Planned Giving Options
There are a number of tax-advantaged ways in which people can provide needed support for their park or friends group while
enriching their lives through philanthropic activity. There are three types of planned gifts. The first are current outright
gifts, the second are revocable deferred benefits and the third are irrevocable deferred benefits.
Current Outright Gifts
Stock, real estate, and tangible personal property, given for the current use and enjoyment of a nonprofit organization, are
considered planned gifts. These gifts require significant contemplation and planning, unlike annual fund gifts, which are often made
spontaneously in response to a mail appeal and satisfied by writing a check from income.
Appreciated stock is the most common type of noncash gift and is a tax-wise way to make a planned gift to a park. Nonprofit
organizations prefer gifts of publicly-traded stock rather than closely-held stock because it can be sold quickly and have a
readily ascertainable fair market value. Closely held stock is corporate stock that is held by small number of shareholders and are
generally not traded to the public. It may be difficult to value and subject to restrictions or it may not be salable if a buyer cannot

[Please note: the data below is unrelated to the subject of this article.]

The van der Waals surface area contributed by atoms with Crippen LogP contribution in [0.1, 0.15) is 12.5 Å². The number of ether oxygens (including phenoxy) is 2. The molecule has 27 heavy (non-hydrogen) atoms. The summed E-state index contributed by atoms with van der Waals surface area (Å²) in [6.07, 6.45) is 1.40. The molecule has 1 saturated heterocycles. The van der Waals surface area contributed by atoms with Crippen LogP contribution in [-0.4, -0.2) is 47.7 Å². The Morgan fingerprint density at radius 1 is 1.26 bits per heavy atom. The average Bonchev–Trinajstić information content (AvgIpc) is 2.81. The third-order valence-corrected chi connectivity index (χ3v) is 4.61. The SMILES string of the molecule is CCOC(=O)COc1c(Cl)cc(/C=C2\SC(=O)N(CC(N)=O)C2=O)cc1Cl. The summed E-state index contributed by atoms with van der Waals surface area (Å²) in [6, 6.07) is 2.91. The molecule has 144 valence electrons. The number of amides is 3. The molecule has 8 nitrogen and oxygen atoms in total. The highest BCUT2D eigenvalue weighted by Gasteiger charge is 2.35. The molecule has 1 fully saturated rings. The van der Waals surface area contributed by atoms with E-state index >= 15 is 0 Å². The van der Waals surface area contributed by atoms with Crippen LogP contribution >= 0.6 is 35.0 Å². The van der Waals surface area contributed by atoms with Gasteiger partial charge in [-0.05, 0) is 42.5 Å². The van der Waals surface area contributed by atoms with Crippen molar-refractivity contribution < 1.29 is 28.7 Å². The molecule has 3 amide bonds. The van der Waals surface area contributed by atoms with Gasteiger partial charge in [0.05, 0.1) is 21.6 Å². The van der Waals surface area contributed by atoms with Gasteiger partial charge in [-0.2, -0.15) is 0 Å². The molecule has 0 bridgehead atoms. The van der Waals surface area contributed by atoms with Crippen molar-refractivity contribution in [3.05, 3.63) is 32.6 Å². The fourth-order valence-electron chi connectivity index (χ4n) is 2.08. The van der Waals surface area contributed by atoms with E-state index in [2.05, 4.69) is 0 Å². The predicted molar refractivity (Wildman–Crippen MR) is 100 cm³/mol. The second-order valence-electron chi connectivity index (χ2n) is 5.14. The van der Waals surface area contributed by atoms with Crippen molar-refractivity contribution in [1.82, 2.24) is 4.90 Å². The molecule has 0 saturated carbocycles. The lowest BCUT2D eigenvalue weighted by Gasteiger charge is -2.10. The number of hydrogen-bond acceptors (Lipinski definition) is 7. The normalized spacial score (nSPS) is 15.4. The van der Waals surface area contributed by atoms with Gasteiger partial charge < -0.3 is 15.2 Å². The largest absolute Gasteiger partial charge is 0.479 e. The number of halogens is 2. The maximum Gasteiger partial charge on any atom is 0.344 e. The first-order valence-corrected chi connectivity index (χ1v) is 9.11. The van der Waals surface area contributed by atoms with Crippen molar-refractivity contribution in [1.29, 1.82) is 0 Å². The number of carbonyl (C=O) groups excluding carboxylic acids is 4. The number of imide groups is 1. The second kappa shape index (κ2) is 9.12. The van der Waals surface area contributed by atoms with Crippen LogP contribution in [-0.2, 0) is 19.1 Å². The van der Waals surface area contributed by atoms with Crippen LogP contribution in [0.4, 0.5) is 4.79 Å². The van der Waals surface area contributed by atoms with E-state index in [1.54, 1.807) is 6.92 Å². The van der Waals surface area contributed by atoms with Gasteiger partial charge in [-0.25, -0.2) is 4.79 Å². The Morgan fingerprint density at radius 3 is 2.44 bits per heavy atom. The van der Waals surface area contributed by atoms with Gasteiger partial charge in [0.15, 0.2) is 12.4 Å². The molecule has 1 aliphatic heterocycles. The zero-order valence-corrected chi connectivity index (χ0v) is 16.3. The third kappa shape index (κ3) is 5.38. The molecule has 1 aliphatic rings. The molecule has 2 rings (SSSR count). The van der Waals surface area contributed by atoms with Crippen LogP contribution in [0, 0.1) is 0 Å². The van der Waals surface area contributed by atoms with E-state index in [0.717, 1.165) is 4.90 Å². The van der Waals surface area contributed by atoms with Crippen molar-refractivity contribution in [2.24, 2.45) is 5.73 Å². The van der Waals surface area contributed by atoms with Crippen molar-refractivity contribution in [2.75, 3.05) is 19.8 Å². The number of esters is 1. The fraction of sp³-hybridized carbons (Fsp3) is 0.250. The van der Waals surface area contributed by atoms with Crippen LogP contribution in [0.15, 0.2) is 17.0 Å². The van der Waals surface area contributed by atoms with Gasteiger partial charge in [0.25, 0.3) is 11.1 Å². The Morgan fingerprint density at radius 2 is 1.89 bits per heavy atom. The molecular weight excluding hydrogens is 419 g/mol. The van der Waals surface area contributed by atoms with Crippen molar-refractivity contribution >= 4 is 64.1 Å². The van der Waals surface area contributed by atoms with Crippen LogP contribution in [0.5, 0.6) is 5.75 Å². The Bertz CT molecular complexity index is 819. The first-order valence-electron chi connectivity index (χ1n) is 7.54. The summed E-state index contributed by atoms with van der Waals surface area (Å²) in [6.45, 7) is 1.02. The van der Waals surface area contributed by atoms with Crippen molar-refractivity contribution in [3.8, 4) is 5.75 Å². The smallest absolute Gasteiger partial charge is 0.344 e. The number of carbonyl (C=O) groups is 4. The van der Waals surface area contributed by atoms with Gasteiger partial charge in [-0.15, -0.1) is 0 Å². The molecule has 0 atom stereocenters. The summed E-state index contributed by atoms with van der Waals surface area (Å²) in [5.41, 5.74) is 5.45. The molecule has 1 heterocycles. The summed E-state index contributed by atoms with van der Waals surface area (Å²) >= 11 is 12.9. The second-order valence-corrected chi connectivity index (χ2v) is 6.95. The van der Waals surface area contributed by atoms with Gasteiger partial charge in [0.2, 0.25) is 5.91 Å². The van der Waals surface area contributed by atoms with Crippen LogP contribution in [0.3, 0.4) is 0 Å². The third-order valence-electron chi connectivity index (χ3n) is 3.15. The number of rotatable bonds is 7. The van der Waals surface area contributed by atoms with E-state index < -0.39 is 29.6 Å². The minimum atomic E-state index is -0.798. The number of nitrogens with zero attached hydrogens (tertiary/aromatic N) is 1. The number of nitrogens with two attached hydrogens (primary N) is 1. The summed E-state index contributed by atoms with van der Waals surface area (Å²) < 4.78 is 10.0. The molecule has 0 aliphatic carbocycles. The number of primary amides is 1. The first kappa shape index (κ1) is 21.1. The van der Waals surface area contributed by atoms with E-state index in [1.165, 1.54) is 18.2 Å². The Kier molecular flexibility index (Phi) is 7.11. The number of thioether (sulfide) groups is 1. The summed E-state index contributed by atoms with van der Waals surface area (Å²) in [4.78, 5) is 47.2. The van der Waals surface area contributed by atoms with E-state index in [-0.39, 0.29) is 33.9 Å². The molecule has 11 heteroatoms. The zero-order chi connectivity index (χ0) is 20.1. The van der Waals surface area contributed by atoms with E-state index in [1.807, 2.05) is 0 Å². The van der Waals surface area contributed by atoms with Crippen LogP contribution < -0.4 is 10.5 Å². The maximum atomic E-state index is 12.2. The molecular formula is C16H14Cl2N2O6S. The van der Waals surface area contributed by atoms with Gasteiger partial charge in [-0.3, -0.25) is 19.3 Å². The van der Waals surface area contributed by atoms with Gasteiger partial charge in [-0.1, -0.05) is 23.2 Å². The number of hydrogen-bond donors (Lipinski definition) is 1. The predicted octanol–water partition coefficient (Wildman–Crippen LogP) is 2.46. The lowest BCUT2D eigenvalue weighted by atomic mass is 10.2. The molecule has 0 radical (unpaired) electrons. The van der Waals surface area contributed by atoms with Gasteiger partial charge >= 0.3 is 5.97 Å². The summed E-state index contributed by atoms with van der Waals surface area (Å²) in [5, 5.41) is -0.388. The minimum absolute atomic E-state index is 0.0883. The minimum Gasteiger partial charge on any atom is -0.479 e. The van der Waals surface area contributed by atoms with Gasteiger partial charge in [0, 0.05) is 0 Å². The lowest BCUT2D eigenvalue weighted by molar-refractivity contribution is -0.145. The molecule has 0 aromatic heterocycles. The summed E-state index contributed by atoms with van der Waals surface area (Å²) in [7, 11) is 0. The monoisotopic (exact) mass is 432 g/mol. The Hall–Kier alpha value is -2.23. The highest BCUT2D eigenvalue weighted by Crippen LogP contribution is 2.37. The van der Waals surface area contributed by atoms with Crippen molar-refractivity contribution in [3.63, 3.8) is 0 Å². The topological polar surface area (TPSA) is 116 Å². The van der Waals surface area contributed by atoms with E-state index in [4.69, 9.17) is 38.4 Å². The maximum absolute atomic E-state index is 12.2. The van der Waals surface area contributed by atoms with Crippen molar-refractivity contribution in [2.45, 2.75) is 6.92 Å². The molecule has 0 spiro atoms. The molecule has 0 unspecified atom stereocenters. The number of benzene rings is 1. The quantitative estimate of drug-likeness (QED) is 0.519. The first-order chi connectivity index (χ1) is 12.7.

An appeal for the donor is that gifts of appreciated securities held longer than one year are exempt from capital gains taxes and for
outright gifts entitle the donor to a tax deduction equal to the fair market value of the securities at the time the stock is transferred.
If the donor chose instead to donate the proceeds from the sale of the stock, they would be required to pay capital gains tax. By donating
stock instead of proceeds from the sale of the stock, the donor is reaping two tax benefits: a charitable deduction, and avoiding capital
A landowner may wish to donate a home or a portion of his/her property to a park or the friends group which serves the park. In some cases
the donor may wish to retain use of the property for a term that is specified in the gift agreement, (e.g. a term of up to 25 years or
for the rest of their life). At the conclusion of the term, all rights in the property are transferred to the friends group or park, whichever
is specified in the agreement. A gift of this kind may result in both an immediate and a long term tax benefit for the donor, and also ensures
the property will serve a public use for future generations.
Retention of a term of occupancy will reduce the amount of the deduction the donor can claim based on the length condition and term of the
continued occupancy. If the property is located outside the park and donated to a friends group, it may be sold or exchanged for property